Taste is naturally also of great importance. A strawberry picked fresh from the field in the sunshine at time of ripening simply tastes better than a greenhouse strawberry harvested half green, preserved with chemicals and then driven thousands of miles across the US in refrigerated trucks. This strawberry, which tastes of nothing, contains neither vitamins nor light. When possible, ask to taste before you buy!
If you don't want to do without exotic fruits, choose fruit that's air-shipped. These are harvested ripe because transport times are short. However, this luxury is also reflected in the price.
It is also important to note how you feel after eating. When it comes to the organizing ability of high-quality food, you will feel a comfortable warmth after eating. This feeling is a sign that order has been successfully transferred.
In general, the light storage capacity of food is best when food is left untreated. Yet processing, such as in cooking food, can make sense. Meat, for example, is better tolerated when cooked because our body has adjusted to cooked meat over the course of evolution. In reality, cooked meat and fish experience no dramatic loss of quality. Potatoes and green beans are also more digestible when cooked than when raw. Especially in the autumn and winter months when we desire a warm meal, we should always heed this need. Take care not to overcook the food, but only to steam it briefly in order to preserve the active ingredients and composition.
If you now ask what an optimal diet should look like, a general answer does not suffice. A right diet does not exist, but rather an individually optimized diet. Subjective elements play a key role here. It would probably be better to feed the Chinese with rice and Europeans or Americans with potatoes and wheat, although from a biochemical and regulatory point of view, they could be equivalent food.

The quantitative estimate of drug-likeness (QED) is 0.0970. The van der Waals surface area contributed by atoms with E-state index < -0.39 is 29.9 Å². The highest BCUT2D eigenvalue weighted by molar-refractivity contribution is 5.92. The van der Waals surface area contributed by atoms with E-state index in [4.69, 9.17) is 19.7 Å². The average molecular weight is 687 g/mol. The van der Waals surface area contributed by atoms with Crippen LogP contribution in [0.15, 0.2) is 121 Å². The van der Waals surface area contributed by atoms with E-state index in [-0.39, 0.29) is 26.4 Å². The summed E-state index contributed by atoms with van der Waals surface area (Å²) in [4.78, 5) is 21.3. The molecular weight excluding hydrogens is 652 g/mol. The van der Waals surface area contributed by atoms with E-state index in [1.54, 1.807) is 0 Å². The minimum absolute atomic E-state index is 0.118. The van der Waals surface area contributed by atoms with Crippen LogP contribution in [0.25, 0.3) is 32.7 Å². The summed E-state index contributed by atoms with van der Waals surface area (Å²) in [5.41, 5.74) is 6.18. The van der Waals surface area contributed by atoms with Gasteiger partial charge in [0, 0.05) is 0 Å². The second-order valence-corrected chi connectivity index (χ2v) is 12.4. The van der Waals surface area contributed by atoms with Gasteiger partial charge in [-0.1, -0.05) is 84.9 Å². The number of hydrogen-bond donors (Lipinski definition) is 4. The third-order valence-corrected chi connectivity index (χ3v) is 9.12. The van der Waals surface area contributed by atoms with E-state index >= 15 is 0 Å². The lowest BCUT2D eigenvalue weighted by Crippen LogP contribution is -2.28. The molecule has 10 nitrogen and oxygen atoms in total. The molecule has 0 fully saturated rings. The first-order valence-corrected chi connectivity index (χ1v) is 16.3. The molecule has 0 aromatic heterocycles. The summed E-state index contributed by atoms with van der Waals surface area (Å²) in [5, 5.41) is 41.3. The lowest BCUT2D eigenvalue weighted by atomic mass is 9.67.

In 1943, three million people died in Bengal because attempts had been made to replace their usual but scarce rice supplies with wheat. Eskimos would freeze to death if we were to provide them with vegetables instead of their usual raw, fat-rich fish; conversely we Americans would have considerable digestive problems if we ate raw fish exclusively. Even among us with the same backgrounds, there can be great differences. While one can very well tolerate raw food and whole grains, another experiences digestive problems. In such cases, the vegetable and also the fruit should be lightly steamed, and the grain finely ground. Listen to your body and learn to understand its signals; it will tell you exactly what is good for you and what is not. Observe how much you must eat to feel full, or how little makes you feel really satisfied. Satisfaction from eating also comes as a feeling of well-being.
Listening to a Healthy Appetite
Countless times my patients have asked me: "How should I eat? What can I eat?" My answer -- "Anything for which you have a healthy appetite!" -- has caused incredulity and relief at the same time.
But what is "healthy appetite?" Of course, this has nothing to do with a ravenous appetite for desserts or fast food. Being guided by your healthy appetite only works if you are eating unadulterated food.
The problem is that people only consume what their appetite demands from their food. They eat food without getting really full, because their healthy appetites were not satisfied. Studies with cats have shown that cats fed with low-quality canned food ate much more than those fed with fresh mice.
This can also be applied to humans, which would explain the high percentage of overweight people in the so-called civilized countries.
Cooking with Awareness
Gain experience to restore your healthy, natural appetite and develop an awareness that will help you distinguish good from bad food.
Everything is a question of quantity and frequency. Never be dogmatic. An eating sin can easily be remedied the next day, but a frustrating evening has stolen the most important element of those hours: The joy of life.
A good meal with family, friends or just the two of you is one of the best activities we can enjoy. Eating means indulging, enjoying and satisfying an elementary need. The future belongs to conscious eating.
Beyond enjoyment, a meal should regenerate, organize and inform the body: That is the message of food.